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2 Counties Pull Out Of Plans To Build Regional Youth Prison

La Crosse, Fond Du Lac Counties Say Building Is Too Cost-Prohibitive

Lincoln Hills School
Lincoln Hills School in Irma.  Wisconsin Dept. of Corrections

As Wisconsin prepares to shut down troubled youth prisons Lincoln Hills and Copper Lake in Irma, other counties have considered — and reconsidered — building their own regional facilities to fill the void.

But anticipated high costs to run those facilities, concerns over staffing and questions about proximity to already proposed facilities in Milwaukee and Outagamie counties are causing some counties to rethink opening new juvenile prisons.

La Crosse and Fond du Lac counties are two such counties that have removed themselves from the possibility of housing juveniles, the Wisconsin State Journal reported Thursday. Currently, La Crosse County has a facility that can house children for up to a year. But Lincoln Hills and Copper Lake are assigned to youth with longer sentences.

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Fond du Lac County Executive Allen Buechel said early estimates showed the cost to run such a facility would be close to $1,000 a day, which he said isn’t feasible. Even if more dollars could potentially be recovered with a larger facility — because they’re funded on a per inmate basis — Buechel doesn’t think the need is there.

“There’s not enough young people out there to fill it up, even a 24-bed facility this close to Milwaukee,” he said.

Fond du Lac County was also concerned too much emphasis would be placed on corrections instead of rehabilitation because the facility would have been overseen by the state Department of Corrections.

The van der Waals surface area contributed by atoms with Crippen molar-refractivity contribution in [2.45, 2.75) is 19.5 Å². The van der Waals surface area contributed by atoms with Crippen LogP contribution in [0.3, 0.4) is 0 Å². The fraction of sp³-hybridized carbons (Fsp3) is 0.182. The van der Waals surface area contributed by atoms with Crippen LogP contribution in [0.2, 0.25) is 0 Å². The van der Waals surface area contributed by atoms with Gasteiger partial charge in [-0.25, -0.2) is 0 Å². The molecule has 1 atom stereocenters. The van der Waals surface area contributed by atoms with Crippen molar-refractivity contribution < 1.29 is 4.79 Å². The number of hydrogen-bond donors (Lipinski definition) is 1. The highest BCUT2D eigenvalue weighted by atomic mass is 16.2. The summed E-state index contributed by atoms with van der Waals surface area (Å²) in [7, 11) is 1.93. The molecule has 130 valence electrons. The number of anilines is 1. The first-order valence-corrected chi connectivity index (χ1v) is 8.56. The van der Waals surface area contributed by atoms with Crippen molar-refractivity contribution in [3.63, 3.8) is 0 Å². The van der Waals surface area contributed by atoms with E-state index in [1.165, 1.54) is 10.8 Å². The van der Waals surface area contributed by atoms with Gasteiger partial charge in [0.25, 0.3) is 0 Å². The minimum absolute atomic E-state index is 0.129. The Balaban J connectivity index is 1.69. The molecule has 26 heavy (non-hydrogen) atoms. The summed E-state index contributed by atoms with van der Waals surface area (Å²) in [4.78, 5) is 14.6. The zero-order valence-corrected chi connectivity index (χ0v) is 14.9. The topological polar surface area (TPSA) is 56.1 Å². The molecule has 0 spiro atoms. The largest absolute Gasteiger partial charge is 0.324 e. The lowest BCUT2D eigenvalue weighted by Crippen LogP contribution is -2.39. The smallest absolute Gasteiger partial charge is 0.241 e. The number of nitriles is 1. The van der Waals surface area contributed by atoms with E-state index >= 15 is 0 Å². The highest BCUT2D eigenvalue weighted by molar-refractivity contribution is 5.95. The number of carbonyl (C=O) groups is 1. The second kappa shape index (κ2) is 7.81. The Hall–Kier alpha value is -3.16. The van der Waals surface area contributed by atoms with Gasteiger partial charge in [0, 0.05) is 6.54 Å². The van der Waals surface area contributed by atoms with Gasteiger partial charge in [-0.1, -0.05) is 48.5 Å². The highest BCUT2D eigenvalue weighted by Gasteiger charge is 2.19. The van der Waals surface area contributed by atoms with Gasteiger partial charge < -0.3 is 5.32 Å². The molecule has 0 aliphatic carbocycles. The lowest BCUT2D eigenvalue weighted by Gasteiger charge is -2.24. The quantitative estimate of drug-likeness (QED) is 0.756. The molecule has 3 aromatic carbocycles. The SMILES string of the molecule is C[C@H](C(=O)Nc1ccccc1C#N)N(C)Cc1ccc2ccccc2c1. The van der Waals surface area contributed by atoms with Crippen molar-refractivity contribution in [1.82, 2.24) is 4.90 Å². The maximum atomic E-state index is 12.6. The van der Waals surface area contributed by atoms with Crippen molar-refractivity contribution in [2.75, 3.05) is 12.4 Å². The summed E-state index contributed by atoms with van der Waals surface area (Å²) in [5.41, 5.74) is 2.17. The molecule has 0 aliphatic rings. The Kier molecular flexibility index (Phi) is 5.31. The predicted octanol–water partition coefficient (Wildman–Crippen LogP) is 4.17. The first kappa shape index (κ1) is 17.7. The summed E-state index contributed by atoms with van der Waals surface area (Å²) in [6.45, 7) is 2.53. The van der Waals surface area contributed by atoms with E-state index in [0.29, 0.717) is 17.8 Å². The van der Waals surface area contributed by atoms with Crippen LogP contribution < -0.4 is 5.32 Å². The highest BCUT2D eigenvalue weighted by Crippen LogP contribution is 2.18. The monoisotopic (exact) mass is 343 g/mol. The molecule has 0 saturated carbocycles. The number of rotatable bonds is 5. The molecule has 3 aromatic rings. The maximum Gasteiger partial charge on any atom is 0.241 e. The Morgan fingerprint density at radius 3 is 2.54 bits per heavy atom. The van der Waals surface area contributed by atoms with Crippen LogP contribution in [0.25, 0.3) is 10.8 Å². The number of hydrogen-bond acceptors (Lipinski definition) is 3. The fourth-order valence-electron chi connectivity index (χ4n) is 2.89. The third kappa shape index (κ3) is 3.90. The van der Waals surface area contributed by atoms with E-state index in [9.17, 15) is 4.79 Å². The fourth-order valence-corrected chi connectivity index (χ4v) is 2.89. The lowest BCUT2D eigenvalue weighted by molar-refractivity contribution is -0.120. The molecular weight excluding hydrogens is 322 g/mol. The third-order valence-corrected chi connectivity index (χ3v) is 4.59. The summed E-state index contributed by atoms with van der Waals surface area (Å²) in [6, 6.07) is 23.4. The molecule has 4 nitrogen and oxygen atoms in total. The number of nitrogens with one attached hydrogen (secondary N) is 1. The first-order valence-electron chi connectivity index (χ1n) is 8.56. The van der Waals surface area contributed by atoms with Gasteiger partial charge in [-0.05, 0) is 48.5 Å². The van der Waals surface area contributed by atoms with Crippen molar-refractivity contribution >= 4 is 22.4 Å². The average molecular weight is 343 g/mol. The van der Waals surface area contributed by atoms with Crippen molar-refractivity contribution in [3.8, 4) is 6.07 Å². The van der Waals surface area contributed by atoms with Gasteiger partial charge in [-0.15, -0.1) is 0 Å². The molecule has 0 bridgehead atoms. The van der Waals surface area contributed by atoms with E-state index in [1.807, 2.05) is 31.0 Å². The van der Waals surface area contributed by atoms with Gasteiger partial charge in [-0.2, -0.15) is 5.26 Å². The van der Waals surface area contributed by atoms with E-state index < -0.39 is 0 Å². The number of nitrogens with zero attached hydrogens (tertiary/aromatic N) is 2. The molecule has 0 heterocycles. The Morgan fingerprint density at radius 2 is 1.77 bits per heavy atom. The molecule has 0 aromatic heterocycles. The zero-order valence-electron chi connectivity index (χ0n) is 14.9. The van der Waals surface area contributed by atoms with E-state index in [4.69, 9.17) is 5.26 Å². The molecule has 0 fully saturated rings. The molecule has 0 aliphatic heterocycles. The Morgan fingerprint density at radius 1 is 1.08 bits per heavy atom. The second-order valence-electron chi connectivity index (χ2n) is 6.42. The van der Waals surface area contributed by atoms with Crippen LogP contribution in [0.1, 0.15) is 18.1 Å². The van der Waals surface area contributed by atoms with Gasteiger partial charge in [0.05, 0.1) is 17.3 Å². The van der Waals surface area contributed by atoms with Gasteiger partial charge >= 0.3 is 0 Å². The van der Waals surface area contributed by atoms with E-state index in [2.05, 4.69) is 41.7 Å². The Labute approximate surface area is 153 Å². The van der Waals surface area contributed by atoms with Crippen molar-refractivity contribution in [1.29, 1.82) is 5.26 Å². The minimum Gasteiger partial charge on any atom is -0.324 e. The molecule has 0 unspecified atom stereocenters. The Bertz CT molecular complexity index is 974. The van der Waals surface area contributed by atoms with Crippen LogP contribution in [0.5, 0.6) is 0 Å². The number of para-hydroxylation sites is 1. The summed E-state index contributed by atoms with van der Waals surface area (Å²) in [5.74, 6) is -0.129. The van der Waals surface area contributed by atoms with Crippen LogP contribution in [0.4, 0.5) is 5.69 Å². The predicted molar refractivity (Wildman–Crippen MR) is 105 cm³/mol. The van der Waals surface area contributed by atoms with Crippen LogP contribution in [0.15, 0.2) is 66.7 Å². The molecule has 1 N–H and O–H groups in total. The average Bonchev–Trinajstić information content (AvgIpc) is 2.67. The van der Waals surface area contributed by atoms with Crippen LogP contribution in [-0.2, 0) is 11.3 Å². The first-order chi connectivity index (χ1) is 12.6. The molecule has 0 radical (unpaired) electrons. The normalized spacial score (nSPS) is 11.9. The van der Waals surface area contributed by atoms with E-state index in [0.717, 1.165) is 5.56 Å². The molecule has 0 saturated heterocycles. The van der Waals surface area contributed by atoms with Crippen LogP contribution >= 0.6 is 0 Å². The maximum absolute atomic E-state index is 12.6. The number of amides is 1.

Federal officials closed a four-year investigation of alleged abuse of teen inmates at Lincoln Hills in April. State and federal investigations sprang from allegations that inmates were neglected and abused. A report in January stated the facilities still use pepper spray and solitary confinement as punishments for inmates.

Buechel said the county would reconsider its decision if the state would provide start-up funding and help pay for operating costs. But, he said, the state created this problem for itself because it made the decision to close Lincoln Hills without setting a contingency plan.

Act 185 was passed by the state Legislature and called for closing the youth prisons by January 2021. Youth prisons would be replaced by state-run facilities and regional centers would take care of offenders of less serious crimes, the legislation states.

Part of the concern over leaving Lincoln Hills and Copper Lake open is that they’re about three hours from Milwaukee County, where more than 60 percent of the youth at these two state prisons are from. Of the close to 120 youth at the prisons, about 30 are considered so-called serious juvenile offenders, according to data from December 2018.

Liz Ryan is the president and CEO of the Youth First Initiative, a national advocacy group that calls for an end to youth incarceration. She said state plans to close Lincoln Hills are an important step forward, and that it’s important that other counties create real alternatives rather than simply smaller local youth prisons.

“Those counties looked at that and said, ‘We don’t need a lot of secure care,’” she said. “Most of our kids can be served well in our community.”

Ryan pointed to Milwaukee County’s plans as an attempt to reform the way Wisconsin treats youth offenders, with broad social services and a relatively small amount of “secure care.” Youth First and the group Youth Justice Milwaukee on Monday released a new public opinion poll that shows 80 percent support for the state to provide incentives to invest in alternatives to youth incarceration.

“What I recommend is that people really look at what does the data show about what works? And it shows that institutions like Lincoln Hills don’t work, and can’t be fixed,” Ryan said.

Editor’s note: Rob Mentzer contributed to this report.